Perimeter Transportation halted regular service between Vancouver International Airport (YVR) and Whistler on Friday, Nov. 21 after losing a battle over fees.
Perimeter had sought a reduction in fees before their licence agreement expired in 2005, but the operators of the Whistler Express eventually broke off negotiations because of the lack of progress.
Since August 2007 Pacific Coach Lines has had the exclusive licence to operate a scheduled service between YVR and Whistler.
Perimeter continued to operate out of the airport but did not pay the full fees stipulated by the licence, which were a percentage of gross revenues earned by the Whistler Express Bus. Instead they paid the same tariff rate as other bus companies offering non-scheduled charter services to and from the airport.
The Vancouver Airport Authority then advised Perimeter that they could not continue operating the service, at which point Perimeter took YVR to court and won an injunction to keep operating.
According to court documents, Perimeter began deducting a 40 per cent booking fee from every ticket sold and putting that money into a subsidiary company, lowering their gross revenues. They also began to classify inbound trips from Whistler as charter bus trips rather than as a scheduled service, further reducing the fees payable to YVR under the terms of the injunction.
While Perimeter’s suit was still pending, YVR filed a counter
suit to dissolve the injunction, and received a court order to the effect that
Perimeter was in breach of the conditions set in the injunction. Perimeter had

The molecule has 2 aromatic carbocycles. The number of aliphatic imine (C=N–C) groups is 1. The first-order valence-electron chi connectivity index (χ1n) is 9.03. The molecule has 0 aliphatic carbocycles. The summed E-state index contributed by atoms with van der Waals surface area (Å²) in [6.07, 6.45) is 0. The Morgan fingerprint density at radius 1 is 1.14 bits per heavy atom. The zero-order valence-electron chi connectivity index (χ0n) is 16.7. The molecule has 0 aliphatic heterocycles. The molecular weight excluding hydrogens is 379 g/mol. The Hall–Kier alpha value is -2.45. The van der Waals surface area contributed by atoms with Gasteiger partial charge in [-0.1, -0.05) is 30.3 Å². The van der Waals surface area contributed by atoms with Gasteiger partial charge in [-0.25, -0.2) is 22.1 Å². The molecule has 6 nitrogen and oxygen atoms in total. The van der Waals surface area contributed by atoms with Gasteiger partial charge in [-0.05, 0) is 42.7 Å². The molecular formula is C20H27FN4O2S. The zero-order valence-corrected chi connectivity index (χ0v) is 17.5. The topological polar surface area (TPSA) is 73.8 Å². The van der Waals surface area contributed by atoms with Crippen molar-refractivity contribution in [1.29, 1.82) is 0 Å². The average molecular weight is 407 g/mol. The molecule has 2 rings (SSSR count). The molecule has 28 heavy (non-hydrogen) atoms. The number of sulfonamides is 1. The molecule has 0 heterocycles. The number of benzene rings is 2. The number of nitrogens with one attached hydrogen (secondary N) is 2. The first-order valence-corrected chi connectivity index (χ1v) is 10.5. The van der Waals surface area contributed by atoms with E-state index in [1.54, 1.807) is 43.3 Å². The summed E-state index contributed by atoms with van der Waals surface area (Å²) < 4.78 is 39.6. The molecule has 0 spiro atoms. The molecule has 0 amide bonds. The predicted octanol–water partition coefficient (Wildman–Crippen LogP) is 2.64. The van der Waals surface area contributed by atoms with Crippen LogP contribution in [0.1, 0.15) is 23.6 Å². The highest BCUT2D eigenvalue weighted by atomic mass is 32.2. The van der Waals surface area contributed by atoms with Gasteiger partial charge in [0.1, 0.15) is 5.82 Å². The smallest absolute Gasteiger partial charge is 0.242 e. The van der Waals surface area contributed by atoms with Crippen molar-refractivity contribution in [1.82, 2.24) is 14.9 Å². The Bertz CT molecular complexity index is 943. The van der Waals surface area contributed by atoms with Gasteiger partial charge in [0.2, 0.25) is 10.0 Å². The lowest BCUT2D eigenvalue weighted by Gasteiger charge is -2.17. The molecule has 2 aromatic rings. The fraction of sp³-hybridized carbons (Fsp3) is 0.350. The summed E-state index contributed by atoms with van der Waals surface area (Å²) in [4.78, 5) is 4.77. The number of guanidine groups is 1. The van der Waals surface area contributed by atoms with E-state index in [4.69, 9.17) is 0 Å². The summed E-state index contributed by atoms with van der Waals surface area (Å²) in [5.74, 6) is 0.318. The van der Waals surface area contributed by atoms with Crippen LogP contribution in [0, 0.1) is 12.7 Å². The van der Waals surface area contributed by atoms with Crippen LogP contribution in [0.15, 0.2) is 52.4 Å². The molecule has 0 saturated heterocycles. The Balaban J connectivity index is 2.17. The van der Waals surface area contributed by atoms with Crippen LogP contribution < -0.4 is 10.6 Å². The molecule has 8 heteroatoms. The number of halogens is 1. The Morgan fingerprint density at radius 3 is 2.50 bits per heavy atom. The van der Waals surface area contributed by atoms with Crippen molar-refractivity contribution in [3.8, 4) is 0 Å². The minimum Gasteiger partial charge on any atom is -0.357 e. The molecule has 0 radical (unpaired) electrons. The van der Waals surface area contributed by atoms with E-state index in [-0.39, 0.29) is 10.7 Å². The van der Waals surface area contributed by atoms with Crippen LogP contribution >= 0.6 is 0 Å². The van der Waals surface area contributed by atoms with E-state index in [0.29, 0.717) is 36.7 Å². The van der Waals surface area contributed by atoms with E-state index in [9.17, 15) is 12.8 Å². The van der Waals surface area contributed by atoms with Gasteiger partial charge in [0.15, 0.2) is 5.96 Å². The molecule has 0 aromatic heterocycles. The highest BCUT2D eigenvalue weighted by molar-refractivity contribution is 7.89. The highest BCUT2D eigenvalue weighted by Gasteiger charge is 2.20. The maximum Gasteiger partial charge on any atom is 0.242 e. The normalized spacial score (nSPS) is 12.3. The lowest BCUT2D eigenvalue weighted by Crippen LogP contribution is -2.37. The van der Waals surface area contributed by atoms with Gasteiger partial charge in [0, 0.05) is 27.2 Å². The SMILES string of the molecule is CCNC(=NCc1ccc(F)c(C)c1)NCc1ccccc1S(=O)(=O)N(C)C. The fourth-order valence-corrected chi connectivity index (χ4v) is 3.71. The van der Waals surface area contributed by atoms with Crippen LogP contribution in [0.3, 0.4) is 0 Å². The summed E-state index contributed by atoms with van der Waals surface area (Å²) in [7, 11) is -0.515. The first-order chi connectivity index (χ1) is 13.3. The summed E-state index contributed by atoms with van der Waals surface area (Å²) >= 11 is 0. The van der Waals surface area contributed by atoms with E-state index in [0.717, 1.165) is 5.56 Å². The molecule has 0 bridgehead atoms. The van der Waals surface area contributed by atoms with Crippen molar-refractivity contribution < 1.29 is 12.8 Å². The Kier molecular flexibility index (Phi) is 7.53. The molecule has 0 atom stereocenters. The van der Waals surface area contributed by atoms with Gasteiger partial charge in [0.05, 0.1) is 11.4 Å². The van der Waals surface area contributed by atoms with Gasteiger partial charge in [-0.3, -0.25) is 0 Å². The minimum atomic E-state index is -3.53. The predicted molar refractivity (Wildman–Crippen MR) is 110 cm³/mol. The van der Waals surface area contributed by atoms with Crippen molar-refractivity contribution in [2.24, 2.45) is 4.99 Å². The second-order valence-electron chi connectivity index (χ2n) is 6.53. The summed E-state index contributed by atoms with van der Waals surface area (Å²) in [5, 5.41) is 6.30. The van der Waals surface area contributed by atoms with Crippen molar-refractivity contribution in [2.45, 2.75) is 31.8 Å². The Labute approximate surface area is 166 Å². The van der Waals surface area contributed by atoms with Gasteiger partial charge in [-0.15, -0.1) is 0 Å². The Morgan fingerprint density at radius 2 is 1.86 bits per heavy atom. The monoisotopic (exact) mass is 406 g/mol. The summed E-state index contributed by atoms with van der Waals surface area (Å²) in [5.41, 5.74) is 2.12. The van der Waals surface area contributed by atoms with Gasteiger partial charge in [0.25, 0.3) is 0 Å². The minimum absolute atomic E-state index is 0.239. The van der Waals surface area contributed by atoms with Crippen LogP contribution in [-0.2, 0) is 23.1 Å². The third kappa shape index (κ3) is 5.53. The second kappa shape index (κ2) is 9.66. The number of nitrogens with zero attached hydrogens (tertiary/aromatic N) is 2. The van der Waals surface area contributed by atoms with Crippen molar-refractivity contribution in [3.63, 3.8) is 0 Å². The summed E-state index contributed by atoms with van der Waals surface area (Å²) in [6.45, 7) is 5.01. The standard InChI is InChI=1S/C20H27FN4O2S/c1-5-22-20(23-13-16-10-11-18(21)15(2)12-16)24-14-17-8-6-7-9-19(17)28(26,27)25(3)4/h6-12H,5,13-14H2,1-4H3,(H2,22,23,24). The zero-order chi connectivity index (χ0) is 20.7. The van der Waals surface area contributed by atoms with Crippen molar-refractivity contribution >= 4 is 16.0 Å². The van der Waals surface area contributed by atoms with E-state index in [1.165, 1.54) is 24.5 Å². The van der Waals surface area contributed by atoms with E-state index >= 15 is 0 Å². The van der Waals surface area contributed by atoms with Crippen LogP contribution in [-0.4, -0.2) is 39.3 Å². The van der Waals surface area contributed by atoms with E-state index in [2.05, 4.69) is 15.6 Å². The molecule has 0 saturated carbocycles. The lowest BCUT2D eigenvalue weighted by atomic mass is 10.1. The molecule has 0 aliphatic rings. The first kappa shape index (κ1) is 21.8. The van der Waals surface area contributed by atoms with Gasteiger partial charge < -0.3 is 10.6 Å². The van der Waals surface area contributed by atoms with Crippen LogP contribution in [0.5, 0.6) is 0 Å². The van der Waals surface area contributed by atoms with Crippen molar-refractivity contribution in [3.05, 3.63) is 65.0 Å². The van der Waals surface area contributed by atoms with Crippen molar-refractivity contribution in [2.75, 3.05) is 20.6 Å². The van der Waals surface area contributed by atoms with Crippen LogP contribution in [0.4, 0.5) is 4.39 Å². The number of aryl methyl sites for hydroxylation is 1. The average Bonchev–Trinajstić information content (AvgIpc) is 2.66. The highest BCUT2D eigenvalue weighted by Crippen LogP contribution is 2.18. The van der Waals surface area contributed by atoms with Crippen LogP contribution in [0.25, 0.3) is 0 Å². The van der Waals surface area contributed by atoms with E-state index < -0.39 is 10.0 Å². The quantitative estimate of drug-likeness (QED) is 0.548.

a set time to meet the conditions, but Perimeter reportedly declined to do so
and the injunction was dissolved.
When Perimeter finally got their day in court they made the case that YVR is a public utility, and therefore bound to common law principles which would preclude YVR from signing private contracts with ground transportation companies, or charging Perimeter higher fees than other ground transportation companies. It also asked the court to return the extra fees paid over the years over and above the tariff fees charged to other ground carriers.
YVR argued that Perimeter is different than other charter transportation companies, and that it had the right to set licence fees. YVR also pointed to other cases involving ground transportation companies using airports and rail stations that rejected the idea that those transportation hubs operated as public utilities when it comes to ground transportation. They asked the court to award them all the fees they were owed after Perimeter’s licence expired in 2005.
In a ruling handed down on Nov. 7, the Judge rejected Perimeter’s claim in finding that YVR is not a public utility in its dealings with ground transportation providers, and awarded YVR $639,024 — the difference between the fees Perimeter owed and the fees of $730,457 they paid.
On its website, Perimeter said it would continue to operate charter services with its fleet of vans, mini coaches and full-size motor coaches. However, some employees were handed layoff notices as Perimeter scales down operations.